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    April 19, 2021

    The Green Diet and Other Lifestyle Choices That Can Benefit the Earth and Protect Your Health

    It should come as no surprise - food that’s healthy for your body is also healthy for the planet. There’s a growing interest today in feeding our families and ourselves in ways that preserve land, our communities and the environment. The food we eat and where we buy it directly impacts our life and our world. Read on to find out what steps you can take to improve your health and help Mother Earth at the same time.

    Go Meatless on Monday. Meatless Monday is a national health campaign designed to help prevent heart disease, diabetes, stroke and cancer, four of the leading causes of death of all Americans. According to research, vegetarians have lower rates of high blood pressure, heart disease, stroke, type 2 diabetes and some cancers. Meat contributes a large amount of fat, saturated fat and cholesterol to the daily diet. There are also major environmental advantages to eating less meat, as raising cattle and other livestock requires huge amounts of grain and water. Check out the website at for delicious recipe ideas and tips for getting started.

    Buy produce in season. Out of season produce is costly because transporting it requires fuel to get it from where it was grown to where it is sold. Local and regional food purchases can reduce carbon-emissions since food purchased locally has traveled fewer miles compared to the long distances typical for other produce. Over the past few decades, the average distance food travels from farm to supermarket has increased dramatically. According to one source, estimates range from 1,500 to 2,500 miles. Find out what produce is seasonal in your local region at and download a produce availability guide for your state.

    Choose Organic. Certified organic food has been grown, handled and processed without synthetic pesticides, hormones, antibiotics, artificial ingredients, preservatives or irradiation. If going totally organic is not in your budget, then spend your organic dollars on the “dirty dozen”: apples, bell peppers, celery, cherries, imported grapes, nectarines, peaches, pears, potatoes, red raspberries, spinach and strawberries—the conventional produce most likely to contain pesticide residues, according to the nonprofit Environmental Working Group.

    Join a CSA. If you do not have room for a garden of your own, you can still receive a bounty of nutritious, often organic produce while supporting sustainable food production practices that do not degrade soil or water. Community Supported Agriculture, also known as CSAs, link individuals to small, family-owned farms. Most membership drives begin in January. Members make a financial contribution toward a local farm’s yearly start-up costs. In return, members receive a weekly share of seasonal, fresh, organic produce. Shares generally range from $300 to $500 per year and feed two to four people. To find one near you, visit and click on “CSA". Type in your zip code, and you’ll find the closest CSAs to your town.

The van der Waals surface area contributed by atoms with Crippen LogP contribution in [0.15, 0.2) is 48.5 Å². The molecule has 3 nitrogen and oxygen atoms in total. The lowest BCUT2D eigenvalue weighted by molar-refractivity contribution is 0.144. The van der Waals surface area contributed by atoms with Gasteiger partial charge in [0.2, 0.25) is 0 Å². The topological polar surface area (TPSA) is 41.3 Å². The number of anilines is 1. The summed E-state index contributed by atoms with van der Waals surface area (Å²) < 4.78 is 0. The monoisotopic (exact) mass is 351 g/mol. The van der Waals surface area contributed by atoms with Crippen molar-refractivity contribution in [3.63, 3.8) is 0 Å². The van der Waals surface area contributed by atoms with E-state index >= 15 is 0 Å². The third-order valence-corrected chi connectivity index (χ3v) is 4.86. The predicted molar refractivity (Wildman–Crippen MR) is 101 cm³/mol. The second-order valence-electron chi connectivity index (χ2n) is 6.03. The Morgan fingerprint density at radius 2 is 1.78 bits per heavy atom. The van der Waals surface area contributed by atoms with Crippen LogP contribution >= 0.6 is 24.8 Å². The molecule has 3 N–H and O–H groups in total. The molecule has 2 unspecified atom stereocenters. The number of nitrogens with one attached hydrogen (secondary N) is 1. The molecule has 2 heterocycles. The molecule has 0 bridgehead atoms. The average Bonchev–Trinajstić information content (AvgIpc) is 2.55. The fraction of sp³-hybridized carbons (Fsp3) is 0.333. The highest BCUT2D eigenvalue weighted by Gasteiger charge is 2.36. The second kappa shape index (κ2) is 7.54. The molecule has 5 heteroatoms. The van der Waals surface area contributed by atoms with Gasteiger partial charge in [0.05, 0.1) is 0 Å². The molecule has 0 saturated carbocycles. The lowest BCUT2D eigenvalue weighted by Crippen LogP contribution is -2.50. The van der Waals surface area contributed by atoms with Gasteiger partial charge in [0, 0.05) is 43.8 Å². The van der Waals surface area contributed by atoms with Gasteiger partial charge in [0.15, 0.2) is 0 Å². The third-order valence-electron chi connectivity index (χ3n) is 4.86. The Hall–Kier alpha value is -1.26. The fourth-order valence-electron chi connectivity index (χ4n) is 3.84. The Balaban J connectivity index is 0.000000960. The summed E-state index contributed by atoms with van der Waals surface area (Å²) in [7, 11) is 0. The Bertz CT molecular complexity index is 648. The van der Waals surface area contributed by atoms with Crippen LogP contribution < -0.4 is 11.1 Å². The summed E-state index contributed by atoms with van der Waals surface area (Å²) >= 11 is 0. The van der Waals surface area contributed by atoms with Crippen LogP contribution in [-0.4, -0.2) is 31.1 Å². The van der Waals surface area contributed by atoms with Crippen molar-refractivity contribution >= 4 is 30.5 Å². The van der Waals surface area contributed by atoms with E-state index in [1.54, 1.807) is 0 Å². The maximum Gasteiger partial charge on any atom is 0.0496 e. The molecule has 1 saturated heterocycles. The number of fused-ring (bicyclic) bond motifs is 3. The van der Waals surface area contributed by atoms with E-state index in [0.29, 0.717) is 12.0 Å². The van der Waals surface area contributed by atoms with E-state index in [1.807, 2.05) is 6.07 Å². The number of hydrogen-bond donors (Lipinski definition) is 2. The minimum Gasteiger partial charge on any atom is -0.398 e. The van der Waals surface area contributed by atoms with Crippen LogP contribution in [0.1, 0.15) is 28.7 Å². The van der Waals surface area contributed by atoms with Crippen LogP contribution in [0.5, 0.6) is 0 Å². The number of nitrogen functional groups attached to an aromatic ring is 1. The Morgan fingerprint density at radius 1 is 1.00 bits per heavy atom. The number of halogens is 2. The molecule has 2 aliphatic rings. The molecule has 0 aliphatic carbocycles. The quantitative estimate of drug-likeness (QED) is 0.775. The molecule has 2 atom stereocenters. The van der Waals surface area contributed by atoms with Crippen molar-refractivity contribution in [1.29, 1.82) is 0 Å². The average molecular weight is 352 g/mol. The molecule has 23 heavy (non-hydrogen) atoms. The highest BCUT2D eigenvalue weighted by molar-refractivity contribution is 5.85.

Shop at and Support Farmers’ Markets. Farmers’ markets are growing in popularity as more consumers discover the many benefits and pleasures of shopping for both familiar and unique foods directly from their local farmer. Fruits and vegetables eaten soon after harvest often have higher levels of nutrients because they have not been lost to oxidation or destroyed during long distance transport at improper temperatures. Consumers can buy interesting varieties of fresh fruits and vegetables that might otherwise be damaged during long-distance transport. To find a farmers’ market in your area, use the clickable map set up by the USDA:

    Grow or Pick Your Own Fruits and Vegetables. This can be fun and there’s no better way to get fresh produce, except to grow it yourself. To find a pick-your-own farm in your region, visit Growing your own vegetable garden eliminates the need for fuel for transport and can save a significant amount on your grocery bill.


    Other ways to Go Green

    Getting to Work.

    • Begin your work day by using public transportation when possible.
    • If you live a few miles from a commuter railroad, consider riding your bicycle to the station and locking it up there.
    • If public transportation is not an option, consider carpooling or ‘’Park & Ride” facilities.

    During the Workday.

    • Bring your own reusable mug to the coffee station.
    • Carry a water bottle from home to refill at the fountain as opposed to buying water in plastic bottles.
    • Take the stairs instead of the elevator when possible. Not only will the exercise help keep you fit, you will save electricity.
    • Turn lights off when you leave a room.
    • Reuse/recycle paper when possible.


    • Try to purchase food with a minimum of plastic packaging.
    • Choose produce grown close to home. For example, citrus fruit from Florida or apples from New York State.
    • Pass on the paper and plastic and take your own reusable bag to pack up groceries.


    • Cover pots with a lid to keep heat in.
    • Use the smallest flame necessary and turn it down once water or food starts to boil.
    • If using a microwave, periodically stir the food to evenly distribute heat and shorten cooking time.

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